ThinkRelevance: The Podcast - Episode 009 - Alan Dipert

Reference: ThinkRelevance: The Podcast - Episode 009 - Alan Dipert

I wish they had more time to talk about function level programming. J is an example of a function level language.

And a great article by Backus about function-level programming introduces the idea and its benefits. The basic idea is that we stop talking about "functions returning values" and start talking about "functions which behave like other functions". For instance, the function that constantly returns 1.

The benefit is that you can create an algrebra of program transformations which allows two functions to be compared for equality. ^1

For example:

    (defn sum1 [l] (reduce + l))

    (defn sum2 [l] (reduce + l))

A compiler could easily check the equality of these functions since they have the same definition. Note that the Clojure compiler does not even do this simple kind of check.

An even simpler example:

    (def const1  (constantly 1))
    (def always1 (constantly 1))

These two functions are obviously equivalent and it could be trivial to make the compiler recognize this. These are examples of programming at the function level. At the function level, you program with at least first-order functions instead of with 0-order values.

Let us imagine that we have this function that sums two lists:

    (defn sumlists [l1 l2]
      (reduce + (concat l1 l2)))

And an equivalent function:

    (defn addlists [l1 l2]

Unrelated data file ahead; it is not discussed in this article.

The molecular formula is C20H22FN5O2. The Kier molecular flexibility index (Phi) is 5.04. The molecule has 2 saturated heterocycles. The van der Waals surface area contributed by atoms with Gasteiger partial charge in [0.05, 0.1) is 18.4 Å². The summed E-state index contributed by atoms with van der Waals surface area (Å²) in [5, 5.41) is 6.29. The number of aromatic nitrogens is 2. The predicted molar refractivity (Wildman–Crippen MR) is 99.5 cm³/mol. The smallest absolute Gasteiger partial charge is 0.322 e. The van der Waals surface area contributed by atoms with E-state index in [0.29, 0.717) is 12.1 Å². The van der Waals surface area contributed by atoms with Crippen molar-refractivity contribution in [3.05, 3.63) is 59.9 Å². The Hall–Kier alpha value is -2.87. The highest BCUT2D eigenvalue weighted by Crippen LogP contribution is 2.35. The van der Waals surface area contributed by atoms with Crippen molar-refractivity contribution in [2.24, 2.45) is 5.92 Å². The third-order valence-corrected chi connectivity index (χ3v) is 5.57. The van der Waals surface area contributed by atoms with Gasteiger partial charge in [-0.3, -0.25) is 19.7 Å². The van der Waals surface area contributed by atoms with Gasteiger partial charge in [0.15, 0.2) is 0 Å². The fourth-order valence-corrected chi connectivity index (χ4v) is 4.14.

(apply + [(reduce + l1) (reduce + l2)]))

It is easy to see that they do the same thing, but very difficult for the compiler to do so. (I used apply to make it first-order.) But with the proper transformation rules, these can be made equivalient:

    if f is distributive then
      reduce f (concat l1 l2) <=> apply f [(reduce f l1) (reduce f l2)]

    + is distributive

This basically says that reduce is distributive over concat. Now we can transform one into the other and infer their equivalence. These transformations can allow the compiler to deeply optimize at a high level.

Backus's idea is that we only program at first-order or higher so that we can guarantee to always be able to transform the programs and determine function identity. Clojure allows us to program at the 0-order (value) level. Many functions will not be able to participate in the function-level world.

However, there is a large subset of most programs that are at the function-level, and some that are not that could easily be translated into that level. Could we augment the Clojure compiler to recognize this information and allow an = function for functions?

Sounds like a job for core.logic.

  1. Christophe Grand has discussed a good use case for equality of functions here.